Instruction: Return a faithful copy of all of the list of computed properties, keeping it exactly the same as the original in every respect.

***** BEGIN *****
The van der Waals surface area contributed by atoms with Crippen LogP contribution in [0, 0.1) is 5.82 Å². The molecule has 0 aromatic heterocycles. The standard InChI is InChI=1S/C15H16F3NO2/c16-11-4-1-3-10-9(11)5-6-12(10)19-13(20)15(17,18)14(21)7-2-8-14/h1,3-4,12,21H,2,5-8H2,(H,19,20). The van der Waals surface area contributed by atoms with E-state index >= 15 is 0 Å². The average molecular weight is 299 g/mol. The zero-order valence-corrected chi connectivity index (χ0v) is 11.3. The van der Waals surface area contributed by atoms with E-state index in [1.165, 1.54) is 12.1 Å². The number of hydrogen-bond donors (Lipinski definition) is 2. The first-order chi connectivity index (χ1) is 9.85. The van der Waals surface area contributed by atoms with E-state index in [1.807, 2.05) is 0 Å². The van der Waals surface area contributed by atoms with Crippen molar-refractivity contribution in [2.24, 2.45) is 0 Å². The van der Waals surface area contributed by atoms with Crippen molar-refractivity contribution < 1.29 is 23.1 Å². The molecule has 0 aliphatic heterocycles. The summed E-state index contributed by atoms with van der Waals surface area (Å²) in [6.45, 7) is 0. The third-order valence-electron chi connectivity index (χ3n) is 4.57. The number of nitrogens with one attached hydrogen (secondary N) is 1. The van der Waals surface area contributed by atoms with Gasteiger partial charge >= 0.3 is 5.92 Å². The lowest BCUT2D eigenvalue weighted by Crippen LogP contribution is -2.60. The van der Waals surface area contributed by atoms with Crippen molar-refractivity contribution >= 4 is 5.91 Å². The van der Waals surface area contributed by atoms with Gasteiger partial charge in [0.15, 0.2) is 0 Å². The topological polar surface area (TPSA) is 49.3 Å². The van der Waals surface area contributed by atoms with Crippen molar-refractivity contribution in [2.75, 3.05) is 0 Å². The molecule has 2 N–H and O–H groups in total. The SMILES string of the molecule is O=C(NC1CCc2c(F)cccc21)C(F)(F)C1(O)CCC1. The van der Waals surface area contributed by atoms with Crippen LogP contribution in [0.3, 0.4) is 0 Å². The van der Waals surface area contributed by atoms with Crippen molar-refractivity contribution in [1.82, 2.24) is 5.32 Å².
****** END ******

The van der Waals surface area contributed by atoms with Crippen LogP contribution in [0, 0.1) is 5.82 Å². The molecule has 0 aromatic heterocycles. The standard InChI is InChI=1S/C15H16F3NO2/c16-11-4-1-3-10-9(11)5-6-12(10)19-13(20)15(17,18)14(21)7-2-8-14/h1,3-4,12,21H,2,5-8H2,(H,19,20). The van der Waals surface area contributed by atoms with E-state index >= 15 is 0 Å². The average molecular weight is 299 g/mol. The zero-order valence-corrected chi connectivity index (χ0v) is 11.3. The van der Waals surface area contributed by atoms with E-state index in [1.165, 1.54) is 12.1 Å². The number of hydrogen-bond donors (Lipinski definition) is 2. The first-order chi connectivity index (χ1) is 9.85. The van der Waals surface area contributed by atoms with E-state index in [1.807, 2.05) is 0 Å². The van der Waals surface area contributed by atoms with Crippen molar-refractivity contribution in [2.24, 2.45) is 0 Å². The van der Waals surface area contributed by atoms with Crippen molar-refractivity contribution < 1.29 is 23.1 Å². The molecule has 0 aliphatic heterocycles. The summed E-state index contributed by atoms with van der Waals surface area (Å²) in [6.45, 7) is 0. The third-order valence-electron chi connectivity index (χ3n) is 4.57. The number of nitrogens with one attached hydrogen (secondary N) is 1. The van der Waals surface area contributed by atoms with Gasteiger partial charge >= 0.3 is 5.92 Å². The lowest BCUT2D eigenvalue weighted by Crippen LogP contribution is -2.60. The van der Waals surface area contributed by atoms with Crippen molar-refractivity contribution >= 4 is 5.91 Å². The van der Waals surface area contributed by atoms with Gasteiger partial charge in [0.15, 0.2) is 0 Å². The topological polar surface area (TPSA) is 49.3 Å². The van der Waals surface area contributed by atoms with Crippen molar-refractivity contribution in [2.75, 3.05) is 0 Å². The molecule has 2 N–H and O–H groups in total. The SMILES string of the molecule is O=C(NC1CCc2c(F)cccc21)C(F)(F)C1(O)CCC1. The van der Waals surface area contributed by atoms with Crippen LogP contribution in [0.3, 0.4) is 0 Å². The van der Waals surface area contributed by atoms with Crippen molar-refractivity contribution in [1.82, 2.24) is 5.32 Å².